The hidden costs of scale-out supercomputing

Since the mid-1990s, supercomputer users have moved from scale-up big-box servers to scale-out clusters. But some say beware the hidden costs.

PORTLAND, Ore. -- For the past two decades, scale-out server cluster architecture has been the dominant trend in supercomputing, as users and vendors move away from big iron high-performance computing (HPC) -- but at what cost?

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At the Supercomputing 09 conference this week, HPC users and experts weighed in and said that scale-out supercomputing with commodity hardware has been cheaper, but the drawbacks are worth considering.

Price versus reliability
Isaac Traxler, a manager of HPC operations for the supercomputing lab at Louisiana State University, has seen both sides of the coin. The first HPC platform at LSU used IBM's big Unix p575 technology.

But when LSU bought a new system two years ago, it went the Intel cluster route: Dell servers with InfiniBand connections, running a modified version of Red Hat Linux.

The big difference, according to Traxler, is price versus reliability. "The p575s were total redundant systems. Anything that could fail on the server would not cause a disruption in service," Traxler said. "You pay for that redundancy: that magic console that calls IBM before you even know anything is wrong and IBM shows up at your door with parts in hand."

On the other hand, with the Intel cluster -- the longest job the supercomputing users could run was three days. Odds were that one of the components would fail in that time frame. On the p575, the job queue limit was two weeks, but Traxler said you could have gone months.

"If you're buying HPC equipment, you take that choice: top of the line or inexpensive as possible. Both have advantages," Traxler said. "What I would love to do is have Power7s for the price of Dells."

Another problem with the scale-out computing according to Traxler is that he spent half the project money on InfiniBand equipment to connect up the servers. But with scale-up computing, that cost largely goes away. "When my machine is 256-way, I may only need an interconnect to get from the server to disk," Traxler said.

The days of massive cash outlays for InfiniBand may be drawing to a close. Already, Traxler said there were 256-node servers at the IBM booth, and he expects that over the next couple of years Intel-based machines will scale up to this level.

"It's easy to buy 64-way Intel machines today. And that's going to affect companies like QLogic and the Mellanox, all these folks making their living off InfiniBand." Traxler said.

The rise of the purpose-built supercomputer?
Michael Bernhardt, the communications chair for the Supercomputing conference has been involved with HPC for more than 25 years and he expects there will always be a need for high-end big iron. But commodity cluster-based HPC has pushed supercomputing beyond the scientific academic community.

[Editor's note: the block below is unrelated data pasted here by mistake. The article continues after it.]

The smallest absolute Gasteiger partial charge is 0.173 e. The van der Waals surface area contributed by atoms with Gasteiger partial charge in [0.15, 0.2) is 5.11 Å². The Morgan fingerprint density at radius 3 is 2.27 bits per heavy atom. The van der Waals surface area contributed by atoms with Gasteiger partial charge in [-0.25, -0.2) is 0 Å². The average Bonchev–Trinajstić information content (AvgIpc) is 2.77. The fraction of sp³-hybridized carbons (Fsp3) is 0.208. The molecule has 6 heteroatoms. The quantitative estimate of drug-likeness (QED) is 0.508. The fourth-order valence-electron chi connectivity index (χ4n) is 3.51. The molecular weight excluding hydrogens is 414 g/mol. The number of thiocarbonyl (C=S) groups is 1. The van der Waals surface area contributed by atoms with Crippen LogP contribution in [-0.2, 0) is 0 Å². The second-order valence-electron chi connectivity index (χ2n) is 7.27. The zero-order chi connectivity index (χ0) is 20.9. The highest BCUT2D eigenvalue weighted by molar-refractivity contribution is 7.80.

That shift has been taking place since the mid-1990s, and Bernhardt sees the paradigm evolving again.

"People are moving toward purpose-built projects," Bernhardt said. "There is so much to be gained from the user standpoint when you're given a system that is close to being specifically built for what you need. For example, a scientist involved with advanced drug discovery is asked by the IT group to work on a particular cluster that has 20 open source [projects] running on it. He needs to be a computer scientist, not just a drug researcher, and that's not the best way to do science. Imagine the productivity gains if the system has the applications -- ported and tuned --plug and play."

HP bets on scale-out, bigger memory on x86
HP launched a batch of HPC-focused ProLiant servers at the event this week: high density, two-socket machines for scale-out environments, using the latest Intel and AMD processors. While these machines are the bread and butter of HP's supercomputing portfolio, the company still sees demand for scale-up machines.

"When we look at the various high-performance apps, there is a subset that requires larger amounts of memory or an app that doesn't scale in the clustered environment," Ed Turkel, manager of business development for HP's Scalable Infrastructure said.

"Typically the issue is large memory. It used to be that the only way to get large memory footprints was to get a Superdome. What we're seeing now is that we're able to put a memory footprint in a smaller x86 SMP system that satisfies that requirement without an enterprise-class server."

Turkel said the HP DL785 G6 is an eight-socket machine using AMD Opteron processors and 8-Gigabit dims -- it has a memory capacity of half a TB.

The new products announced at the show include:

  • HP ProLiant BL2x220c -- two blade severs in the physical space of one and boasting 33% higher memory capacity than the previous generation.
  • HP ProLiant SL165z -- a "skinless" AMD Opteron-based server built on a lightweight rail and tray design that HP claims will reduce capital, facilities and shipping costs while using a fraction of the space normally required within a data center.

What did you think of this feature? Write to SearchDataCenter.com's Matt Stansberry about your data center concerns at mstansberry@techtarget.com.

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